You’ve done your research and created a great nutrition and exercise plan. The gym membership has been paid for, your fridge stuffed with healthy food, the cupboards cleared of junk and your morning alarm set for 5 o’clock. You’ve got a clear weight loss goal over a fixed period of time, and you’re going to make it come hell or high water this time.
The first few days have been great. You’ve started to fall in love with the endorphin rush after 45 minutes on the treadmill, religiously stuck to your healthy diet and stayed clear of the chocolate bars that your partner has managed to sneak back into the cupboards. You’ve even done the seemingly impossible and managed to keep it (relatively) healthy at a workplace lunch outing to a Chinese Buffet, by sticking to lean protein, greens and water!
The end of your first healthy week comes around and you excitedly hop on the scales to see your progress.
1 pound lost.
Hmm. Well, that’s positive progress right? That’s a safe amount of weight to lose according to the research you’ve done. Still, your motivation levels could probably use a bit of a boost.
You dust off your social media accounts and start following fitness motivation sources. 10 minutes of browsing motivational videos on YouTube, before and after pictures on Pinterest and a bottomless well of motivational fitness quotes on Twitter before your workout and you’re pumped up!
“Sweat is fat crying”
“It takes 4 weeks for you to see your body changing, 8 weeks for your friends and family, and 12 weeks for the rest of the world.”
“If you’re tired of starting over, stop giving up”
Drawing from this inspiration, you plough through another week and jump on the scales. Another 1 pound lost. Good, but…eh. Surely you should be doing better, considering the amount of effort you’re putting into it?
Week 3 comes by and all the motivational videos of cats doing pull-ups and encouragement from family and friends can’t seem to keep you focused on your goal. You’ve skipped a few days at the gym and allowed a few junk meals to slip in here and there, but overall, you’re still living healthier than you were just a few weeks ago.
But then comes time to face the scales and it shows no weight loss or gain. Motivation levels – now approaching zero. Ah whatever, pack it up for now and try again in a few weeks. It’ll give you some time to figure out what went wrong and re-energise. Right?
The Solution – Using your fear of losing money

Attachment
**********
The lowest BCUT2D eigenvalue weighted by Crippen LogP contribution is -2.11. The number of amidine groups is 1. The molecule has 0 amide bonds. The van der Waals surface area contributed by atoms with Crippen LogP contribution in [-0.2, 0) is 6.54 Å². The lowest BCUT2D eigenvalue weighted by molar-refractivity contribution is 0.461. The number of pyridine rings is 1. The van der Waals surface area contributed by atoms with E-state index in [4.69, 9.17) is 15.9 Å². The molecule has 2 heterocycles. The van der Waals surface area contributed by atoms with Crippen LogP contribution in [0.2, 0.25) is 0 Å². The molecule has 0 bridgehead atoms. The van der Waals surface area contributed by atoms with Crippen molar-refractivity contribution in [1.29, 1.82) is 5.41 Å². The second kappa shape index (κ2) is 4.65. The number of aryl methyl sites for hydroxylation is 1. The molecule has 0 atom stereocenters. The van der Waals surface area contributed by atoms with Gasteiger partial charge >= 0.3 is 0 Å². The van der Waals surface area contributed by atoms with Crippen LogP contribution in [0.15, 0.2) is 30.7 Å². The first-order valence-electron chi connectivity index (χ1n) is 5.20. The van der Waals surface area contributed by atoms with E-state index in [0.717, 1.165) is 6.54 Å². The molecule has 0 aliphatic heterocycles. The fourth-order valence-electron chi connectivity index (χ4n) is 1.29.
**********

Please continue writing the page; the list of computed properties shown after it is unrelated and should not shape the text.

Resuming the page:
Scenarios where a person gives up quickly after an initial burst of motivation are all too common. After all, everyone wants a fast fix – which is the reason why shady weight loss fads and dodgy pill programs that promise you the world in a week are far too successful for anyone’s good (except the marketing ‘guru’ behind the scheme). Deep down, everyone knows that solid fitness results only come with time and hard graft. But how do you manage to keep a laser-like focus on your healthy goals for weeks and months on end, while juggling and dodging all the various stresses and temptations that life throws at you?
Various studies have demonstrated the effectiveness of cash incentives for losing weight, and this concept has been adopted on a more public scale with popular TV shows like ‘The Biggest Loser’ and motivational fitness websites.
However, the answer could lie in modifying this concept and harnessing the power of a very real fear – losing your already hard earned cash.
BetWeight uses this ‘put your money where your mouth is’ concept to keep people motivated during their weight loss quest. Users can set a 30 day weight loss goal and deposit a sum of money. If they reach their goal, their money is returned to them, and if they fail to reach their goal, their money is donated to a charity of their choice. The charitable element softens the blow for unsuccessful challengers, but the desire to keep their cash acts as a powerful motivator. After all, is skipping that run because of rain or binging on that pack of Doritos while watching something great on Netflix really worth putting that £50 at jeopardy?
As an added incentive, the first 20 challengers of each month can get £30 added to their ‘bet’ for free with a voucher code (BWFREE30), meaning a nice chunk of extra cash on top of their own deposit for the successful ones!
Weight loss statistics can often be quite depressing, with the majority of the population either failing to reach their goals, or achieving short-lived success but quickly regaining their lost weight (with some studies putting the failure rate as high as 90-95% of those in their test groups). With obesity rates constantly on the rise and the number of preventable weight-related health issues even rivalling problems caused by activities like smoking, genuine schemes to help the public keep focused on their fitness need to take centre stage.
The concepts of fitness are relatively easy to understand, and anyone can pick them up in a short period of time. They do not involve any miracle shakes, fake ‘fat-free’ (but high sugar – although they’ll conveniently leave that bit out of the advert) products pushed by supermarkets, or radical ‘ground-breaking’ ideas touted by the latest scam artist looking to cash in on a large market.
It is applying these simple fitness concepts consistently over a lengthy period of time that trips up the majority of the public – and increasing their motivation to keep going with innovative new schemes may just be the catalyst needed to finally start pushing the scales in the right direction.